Tuesday, January 25, 2011

Elizabeth and Oscar 3/9/57 (1-2 of 56)

"...for the first time in our lives we were on a turnpike."

The following is from a Scrap Book made by Elizabeth Johnson, totaling 56 pages about their trip with HH and Jean Uible to New York City and other points east in March 1957.  Because of the length I will take the liberty of abridging/editing and spreading it out, starting well before March.   --Catherine

March 9th 1957
Well this is it our big day has arrived at last.  I had a date at the beauty parlor and Oscar dropped me off and went on to get a load of coal and a hair cut.  On the way home we stopped at Jordans and got our clover seed.  It was well past noon when we got home.

We had eggs for lunch and rushed over to Kendalls with their clover seed and on to Wilmington.  In town we talked to Dorothy and Ray Adams and stopped long enough to say good bye to Mom and Dad.

Back home again, Oscar unloaded the coal while I packed and put the house in order.  Dick Woods came and helped Oscar milk and I cleaned the kitchen and fixed ham sandwiches for our next day day lunch.  John and Blanche came and it was past Midnight when we got to bed.

We were up at 3:45 AM and at 4:15 we turned out the lights (and hoped we hadn't forgotten anything) and we were on our way.  We arrived at the Uibles at 4:35 and quickly transferred our bags to their car, put our car in their garage and went in to eat a fine breakfast that Jean had prepared.  Catherine was up to eat with us.  We rinsed the dishes and at 5:30 we waved good bye to Catherine and were on our way.  [Not a big surprise that I was up, but makes it sound like they left 8-year-old me home alone.]

We went up Rt 28 thru Leesburg, then Rt. 62 to Washington CH.  [Must have been in the 1960s when Rt. 62 bypassed Leesburg.]  A train held us up there for several minutes.  It was real cold but clear and snow covered the ground.  We followed Rt. 22 to Cambridge and Rt. 40 to Washington Penna. [PA]  It was real nice to watch the farmers starting their days work and realize we wouldn't be close to an old cow for two whole weeks.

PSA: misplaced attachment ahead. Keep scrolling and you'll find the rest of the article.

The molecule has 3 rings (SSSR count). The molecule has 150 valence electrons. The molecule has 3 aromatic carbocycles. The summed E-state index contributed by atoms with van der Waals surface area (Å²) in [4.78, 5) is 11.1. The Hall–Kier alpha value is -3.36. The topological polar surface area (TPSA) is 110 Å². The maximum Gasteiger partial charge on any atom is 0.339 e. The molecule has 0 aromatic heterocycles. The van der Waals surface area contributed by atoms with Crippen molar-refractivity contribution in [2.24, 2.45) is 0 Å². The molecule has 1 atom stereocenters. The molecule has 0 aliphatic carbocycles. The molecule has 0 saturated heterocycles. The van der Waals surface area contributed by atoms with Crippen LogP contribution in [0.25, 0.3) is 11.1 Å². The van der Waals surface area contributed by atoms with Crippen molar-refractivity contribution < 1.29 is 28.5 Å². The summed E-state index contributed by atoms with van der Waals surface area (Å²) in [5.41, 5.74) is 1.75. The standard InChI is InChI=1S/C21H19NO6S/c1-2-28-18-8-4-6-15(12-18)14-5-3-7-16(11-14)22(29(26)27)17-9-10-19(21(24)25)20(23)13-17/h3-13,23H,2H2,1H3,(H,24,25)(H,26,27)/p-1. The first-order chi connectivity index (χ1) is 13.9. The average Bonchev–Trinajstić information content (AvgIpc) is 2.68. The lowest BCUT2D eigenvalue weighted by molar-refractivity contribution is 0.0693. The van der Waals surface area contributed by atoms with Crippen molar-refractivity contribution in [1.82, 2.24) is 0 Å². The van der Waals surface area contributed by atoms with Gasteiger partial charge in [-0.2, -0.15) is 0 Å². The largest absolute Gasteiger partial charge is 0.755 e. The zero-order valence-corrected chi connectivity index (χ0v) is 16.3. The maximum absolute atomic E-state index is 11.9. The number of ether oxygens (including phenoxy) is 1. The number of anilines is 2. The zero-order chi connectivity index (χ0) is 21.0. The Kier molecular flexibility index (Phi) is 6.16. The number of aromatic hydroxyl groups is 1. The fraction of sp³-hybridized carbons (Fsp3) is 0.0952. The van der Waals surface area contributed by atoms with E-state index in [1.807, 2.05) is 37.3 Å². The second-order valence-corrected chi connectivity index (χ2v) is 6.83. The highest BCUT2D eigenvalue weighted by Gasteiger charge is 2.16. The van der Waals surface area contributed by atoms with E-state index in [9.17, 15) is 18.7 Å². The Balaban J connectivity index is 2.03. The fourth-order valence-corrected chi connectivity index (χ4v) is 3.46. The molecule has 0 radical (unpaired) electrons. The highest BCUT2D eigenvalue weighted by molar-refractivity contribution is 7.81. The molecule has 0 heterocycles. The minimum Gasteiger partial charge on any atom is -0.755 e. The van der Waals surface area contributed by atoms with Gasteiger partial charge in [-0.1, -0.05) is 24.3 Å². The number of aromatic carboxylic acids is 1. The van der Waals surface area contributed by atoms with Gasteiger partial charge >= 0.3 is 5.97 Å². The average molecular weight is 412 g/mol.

We drove across the small neck of West Virginia and the country was quite hilly and we had snow storms. We ate our sandwiches as we drove along and as as the snow became worse we begin to see several wrecks.  Harold talked of following the mountain road to Somerset but just before we got to Donegal we got glimpse of the turnpike [now I-70, more about the history of the Pennsylvania Turnpike here] and it looked better than our road so we turned over at Donegal and for the first time in our lives we were on a turnpike.

The turnpike was a new experience for us and we enjoyed it very much, especially the nearly 6 miles of tunnels.  As the afternoon wore on and we got farther east the snow ceased and the sun came out and it was a beautiful afternoon tho cold.

We stopped at a Howard Johnsons for gasoline and it was here we discovered that Jean had left her purse in a filling station at Washington Penna [sic].

Captioned: PENNSYLVANIA TURNPIKE "World's Greatest Highway" OHIO GATEWAY
  Pioneer of America's super toll roads, the Pennsylvania Turnpike spans more than one-eighth of the nation.  It stretches 360 miles, from the Ohio line in the West to the shores of the Delaware River in the East.  More than 150 million people have traveled over it since it was opened in 1940.  Color photo by Herbert Lanks* (~1955)

Captioned: PENNSYLVANIA TURNPIKE "World's Greatest Highway" The Howard Johnson restaurant and Service station on the north side of the Pennsylvania Turnpike at Midway, halfway between Pittsburgh and Harrisburg is typical of the many rest stops spaced at convenient distances where good food and other services can be secured in comfortable settings.  Color photo by Herbert Lanks (~1955)

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Captioned:  PENNSYLVANIA TURNPIKE "World's Greatest Highway" Pennsylvania Turnpike near Willow Grove Interchange.  Color photo by Herbert Lanks (~1955)

*Herbert Lanks, in addition to photographing numerous highway scenes, also published several travel books in the 1930s-40s.  Apparently he traveled all over the western hemisphere by car as his titles include The Pan American highway from the Rio Grande to the Canal Zone; Highway to Alaska; By Pan American Highway through South America; Highway Across West Indies (in which he traveled by boat between islands but then by car once he arrived).  
For other posts in this series see:
March 9, 1957 (1-2 of 56) New Vienna to Philadelphia
March 9-10, 1957 (2-14 of 56) Philadelphia
March 10-11, 1957 (15-18 of 56) Philadelphia to NYC
March 11, 1957 (18-19 of 56)  NYC
March 11-12, 1957 (20-27 of 56) NYC
March 12-13, 1957 (28-31 of 56) NYC
March 13-18, 1957 (31-34 of 56) NYC - CT - RI
March 18-19, 1957 (34-45 of 56) RI - MA
March 20, 1957 (46-49 of 56) MA - NYC
March 20-21, 1957 (49-51 of 56) NYC - Hershey
March 22, 1957 (52-56 of 56) Hershey PA to New Vienna

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Items from Uible photo album